After a successful pilot program, Gordon Trucking has chosen Sleep HealthCenters to provide a nationwide comprehensive sleep apnea screening and treatment program. The program is designed to enhance roadway safety by improving the health of commercial drivers through education, diagnosis and treatment of sleep apnea.

According to the National Sleep Foundation (NSF), it is estimated that insomnia, obstructive sleep apnea (OSA), narcolepsy, excessive daytime sleepiness and restless legs syndrome plague an estimated 40 million Americans. The Federal Motor Carrier Safety Administration (FMCSA) has publicly announced a focus on fatigue in commercial drivers, specifically addressing the potential impact of sleep apnea. Regulations surrounding these issues are possible.

Gordon Trucking has a history of supporting the health and wellness of their drivers. Managing sleep apnea is another important step in Gordon’s efforts to improve driver fitness. The driver screening program is expected to begin before the end of the year.

“Gordon has a tradition of long-term safety efforts and we are committed to offering our drivers a sophisticated sleep apnea screening program.” said Scott Manthey, vice president of safety for Gordon Trucking. “We are confident that Sleep HealthCenters has the expertise to provide us with the most comprehensive screening program available to keep our drivers and roadways safe.”

“Healthy sleep is vital to employee wellness and safety, but for trucking companies, it can be difficult to implement a program for employees who live in different places, are constantly moving around the country, have different primary care physicians and maybe even different health insurance coverage,” says Dr. Lawrence Epstein, chief medical officer at Sleep HealthCenters, based in Brighton, Massachusetts.

Sleep HealthCenters works with a network of affiliated and highly qualified sleep medicine providers to serve drivers around the country, guaranteeing that employees will have minimal wait times for diagnosis, treatment and follow-up care.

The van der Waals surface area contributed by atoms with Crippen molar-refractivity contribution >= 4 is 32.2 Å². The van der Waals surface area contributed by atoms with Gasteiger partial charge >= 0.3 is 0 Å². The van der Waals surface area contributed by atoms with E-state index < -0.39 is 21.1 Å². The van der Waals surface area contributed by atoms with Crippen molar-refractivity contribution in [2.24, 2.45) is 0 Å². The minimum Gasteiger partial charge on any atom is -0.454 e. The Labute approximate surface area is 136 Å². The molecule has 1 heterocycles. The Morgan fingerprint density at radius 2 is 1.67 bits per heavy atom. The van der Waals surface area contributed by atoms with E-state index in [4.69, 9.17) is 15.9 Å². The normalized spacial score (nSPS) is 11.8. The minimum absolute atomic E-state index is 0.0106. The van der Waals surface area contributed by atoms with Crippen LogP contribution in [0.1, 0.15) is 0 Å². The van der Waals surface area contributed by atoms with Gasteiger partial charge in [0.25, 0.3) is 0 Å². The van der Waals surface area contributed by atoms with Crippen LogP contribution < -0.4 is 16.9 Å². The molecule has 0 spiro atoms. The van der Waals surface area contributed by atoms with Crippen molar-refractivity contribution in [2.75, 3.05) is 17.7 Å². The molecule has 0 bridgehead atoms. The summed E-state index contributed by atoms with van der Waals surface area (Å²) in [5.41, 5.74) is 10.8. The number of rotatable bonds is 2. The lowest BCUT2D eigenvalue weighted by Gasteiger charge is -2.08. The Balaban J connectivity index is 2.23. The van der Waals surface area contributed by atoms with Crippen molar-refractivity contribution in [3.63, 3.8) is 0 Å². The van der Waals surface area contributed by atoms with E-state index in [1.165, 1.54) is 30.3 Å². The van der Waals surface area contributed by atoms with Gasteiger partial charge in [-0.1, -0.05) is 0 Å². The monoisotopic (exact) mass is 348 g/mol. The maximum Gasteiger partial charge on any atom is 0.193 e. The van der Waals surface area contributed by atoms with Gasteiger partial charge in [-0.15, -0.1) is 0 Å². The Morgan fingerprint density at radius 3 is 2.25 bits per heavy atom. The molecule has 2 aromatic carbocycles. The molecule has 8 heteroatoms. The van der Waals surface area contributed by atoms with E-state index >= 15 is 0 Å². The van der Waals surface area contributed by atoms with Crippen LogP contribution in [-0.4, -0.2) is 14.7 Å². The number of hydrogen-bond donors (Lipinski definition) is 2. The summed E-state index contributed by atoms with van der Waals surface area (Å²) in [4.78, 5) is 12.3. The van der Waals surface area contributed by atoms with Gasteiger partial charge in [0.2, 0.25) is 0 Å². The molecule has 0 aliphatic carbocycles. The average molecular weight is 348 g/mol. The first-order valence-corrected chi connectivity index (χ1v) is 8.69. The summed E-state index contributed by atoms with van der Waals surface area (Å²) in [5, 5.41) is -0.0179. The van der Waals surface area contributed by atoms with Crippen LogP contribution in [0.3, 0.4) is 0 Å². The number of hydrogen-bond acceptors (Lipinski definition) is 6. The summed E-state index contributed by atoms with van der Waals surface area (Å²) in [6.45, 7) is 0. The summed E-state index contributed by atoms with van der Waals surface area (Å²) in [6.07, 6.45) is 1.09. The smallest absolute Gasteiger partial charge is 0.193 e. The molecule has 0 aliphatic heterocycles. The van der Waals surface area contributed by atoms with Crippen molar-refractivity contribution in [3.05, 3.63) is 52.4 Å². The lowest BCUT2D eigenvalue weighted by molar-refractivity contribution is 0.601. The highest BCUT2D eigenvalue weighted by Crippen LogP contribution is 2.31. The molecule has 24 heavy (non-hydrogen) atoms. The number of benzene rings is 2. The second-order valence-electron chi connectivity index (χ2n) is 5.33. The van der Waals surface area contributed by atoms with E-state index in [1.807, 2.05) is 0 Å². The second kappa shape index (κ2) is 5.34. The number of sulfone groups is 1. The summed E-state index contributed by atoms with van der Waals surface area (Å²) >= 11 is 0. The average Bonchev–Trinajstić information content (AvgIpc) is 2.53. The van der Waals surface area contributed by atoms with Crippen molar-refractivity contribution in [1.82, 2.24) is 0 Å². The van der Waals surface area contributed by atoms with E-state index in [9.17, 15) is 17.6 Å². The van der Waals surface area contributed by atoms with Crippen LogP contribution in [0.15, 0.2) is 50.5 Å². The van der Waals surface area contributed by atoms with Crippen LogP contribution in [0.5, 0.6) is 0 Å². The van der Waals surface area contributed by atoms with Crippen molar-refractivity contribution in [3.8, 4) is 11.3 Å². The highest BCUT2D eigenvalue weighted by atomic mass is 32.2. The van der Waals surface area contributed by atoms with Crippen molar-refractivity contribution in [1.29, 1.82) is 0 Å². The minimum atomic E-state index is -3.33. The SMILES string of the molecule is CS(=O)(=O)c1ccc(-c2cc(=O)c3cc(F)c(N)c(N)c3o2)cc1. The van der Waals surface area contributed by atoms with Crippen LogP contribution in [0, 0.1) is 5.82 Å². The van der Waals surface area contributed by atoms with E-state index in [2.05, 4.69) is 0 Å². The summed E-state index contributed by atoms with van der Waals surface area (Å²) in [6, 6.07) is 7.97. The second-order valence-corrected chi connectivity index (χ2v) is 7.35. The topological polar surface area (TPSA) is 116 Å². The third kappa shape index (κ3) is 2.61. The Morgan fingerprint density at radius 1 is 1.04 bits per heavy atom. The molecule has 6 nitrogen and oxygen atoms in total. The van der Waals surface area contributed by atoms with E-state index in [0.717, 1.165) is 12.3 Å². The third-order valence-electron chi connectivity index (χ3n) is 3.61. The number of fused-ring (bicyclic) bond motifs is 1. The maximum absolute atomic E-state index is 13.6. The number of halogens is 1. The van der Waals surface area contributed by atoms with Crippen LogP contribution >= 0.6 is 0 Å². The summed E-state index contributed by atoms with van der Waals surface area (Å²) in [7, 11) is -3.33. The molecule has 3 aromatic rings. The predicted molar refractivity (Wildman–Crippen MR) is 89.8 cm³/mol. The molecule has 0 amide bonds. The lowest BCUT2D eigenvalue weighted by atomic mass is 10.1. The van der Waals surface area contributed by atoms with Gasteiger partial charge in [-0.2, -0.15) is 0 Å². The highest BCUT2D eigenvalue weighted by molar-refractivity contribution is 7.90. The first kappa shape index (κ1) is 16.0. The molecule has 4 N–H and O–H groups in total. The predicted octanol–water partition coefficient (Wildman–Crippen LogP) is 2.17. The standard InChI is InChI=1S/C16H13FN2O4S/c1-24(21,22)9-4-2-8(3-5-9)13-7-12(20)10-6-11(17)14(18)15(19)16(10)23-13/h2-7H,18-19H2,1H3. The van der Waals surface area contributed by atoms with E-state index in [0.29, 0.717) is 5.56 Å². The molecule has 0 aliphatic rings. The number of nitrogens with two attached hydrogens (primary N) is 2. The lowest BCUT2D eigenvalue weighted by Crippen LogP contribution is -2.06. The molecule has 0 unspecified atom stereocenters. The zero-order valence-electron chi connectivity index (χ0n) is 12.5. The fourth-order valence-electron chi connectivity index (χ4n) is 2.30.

“Our network of sleep specialists and respiratory therapists help the patient select an appropriate treatment and monitor their response to therapy.” says Sleep HealthCenters’ CEO Paul Valentine, “Our proprietary web-based system, called PAPCenter, allows us to monitor each patient’s device utilization even though they may see different therapists while they are on the road in different states. All therapists are licensed in the state in which they treat Gordon Trucking patients, and the clinical standards of care are standardized throughout the program to ensure the patient receives the highest level of reliable and predictable service.”

Sleep HealthCenters, based in Massachusetts, has a system of comprehensive sleep medicine centers and clinics. The company currently runs 26 facilities in Arizona, Connecticut, Massachusetts and Rhode Island and is affiliated with academic medical institutions such as Brigham and Women’s Hospital and Beth Israel Deaconess Medical Center, both in Boston.

Gordon Trucking was founded in 1946 in Pacific, Washington and is today one of the leading U.S. long haul carriers with over 1,500 drivers nationally. Gordon Trucking is privately owned and managed by the Gordon Family. Larry Gordon, president and CEO purchased Gordon Fast Freight from his father in 1984 and formed what is known today as GTI. For more information on GTI, please visit their website at www.gordontrucking.com

SOURCE Sleep HealthCenters